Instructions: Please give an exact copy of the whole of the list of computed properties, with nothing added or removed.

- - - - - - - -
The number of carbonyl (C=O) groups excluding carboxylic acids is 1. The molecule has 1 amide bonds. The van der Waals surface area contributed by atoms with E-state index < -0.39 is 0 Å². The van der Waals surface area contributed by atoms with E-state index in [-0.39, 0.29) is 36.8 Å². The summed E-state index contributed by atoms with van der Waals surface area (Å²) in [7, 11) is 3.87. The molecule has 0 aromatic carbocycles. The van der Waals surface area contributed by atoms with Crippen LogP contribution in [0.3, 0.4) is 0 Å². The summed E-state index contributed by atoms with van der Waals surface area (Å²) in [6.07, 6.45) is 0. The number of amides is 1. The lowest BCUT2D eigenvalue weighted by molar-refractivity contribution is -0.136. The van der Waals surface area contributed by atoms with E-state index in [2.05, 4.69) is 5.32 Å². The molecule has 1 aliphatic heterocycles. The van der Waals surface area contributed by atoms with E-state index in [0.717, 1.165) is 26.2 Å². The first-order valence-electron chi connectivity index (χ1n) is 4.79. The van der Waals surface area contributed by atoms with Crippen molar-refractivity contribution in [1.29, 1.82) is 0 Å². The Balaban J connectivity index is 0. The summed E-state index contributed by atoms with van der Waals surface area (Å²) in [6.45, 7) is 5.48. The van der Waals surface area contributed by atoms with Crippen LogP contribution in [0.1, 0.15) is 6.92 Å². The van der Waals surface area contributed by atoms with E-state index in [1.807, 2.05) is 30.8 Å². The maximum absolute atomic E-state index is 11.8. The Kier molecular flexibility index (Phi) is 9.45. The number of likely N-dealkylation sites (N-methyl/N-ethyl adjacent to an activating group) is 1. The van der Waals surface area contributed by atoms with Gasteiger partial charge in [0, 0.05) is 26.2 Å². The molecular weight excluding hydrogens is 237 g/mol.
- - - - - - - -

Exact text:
The number of carbonyl (C=O) groups excluding carboxylic acids is 1. The molecule has 1 amide bonds. The van der Waals surface area contributed by atoms with E-state index < -0.39 is 0 Å². The van der Waals surface area contributed by atoms with E-state index in [-0.39, 0.29) is 36.8 Å². The summed E-state index contributed by atoms with van der Waals surface area (Å²) in [7, 11) is 3.87. The molecule has 0 aromatic carbocycles. The van der Waals surface area contributed by atoms with Crippen LogP contribution in [0.3, 0.4) is 0 Å². The summed E-state index contributed by atoms with van der Waals surface area (Å²) in [6.07, 6.45) is 0. The number of amides is 1. The lowest BCUT2D eigenvalue weighted by molar-refractivity contribution is -0.136. The van der Waals surface area contributed by atoms with E-state index in [2.05, 4.69) is 5.32 Å². The molecule has 1 aliphatic heterocycles. The van der Waals surface area contributed by atoms with E-state index in [0.717, 1.165) is 26.2 Å². The first-order valence-electron chi connectivity index (χ1n) is 4.79. The van der Waals surface area contributed by atoms with Crippen molar-refractivity contribution in [1.29, 1.82) is 0 Å². The Balaban J connectivity index is 0. The summed E-state index contributed by atoms with van der Waals surface area (Å²) in [6.45, 7) is 5.48. The van der Waals surface area contributed by atoms with Crippen LogP contribution in [0.1, 0.15) is 6.92 Å². The van der Waals surface area contributed by atoms with E-state index in [1.807, 2.05) is 30.8 Å². The maximum absolute atomic E-state index is 11.8. The Kier molecular flexibility index (Phi) is 9.45. The number of likely N-dealkylation sites (N-methyl/N-ethyl adjacent to an activating group) is 1. The van der Waals surface area contributed by atoms with Gasteiger partial charge in [0, 0.05) is 26.2 Å². The molecular weight excluding hydrogens is 237 g/mol.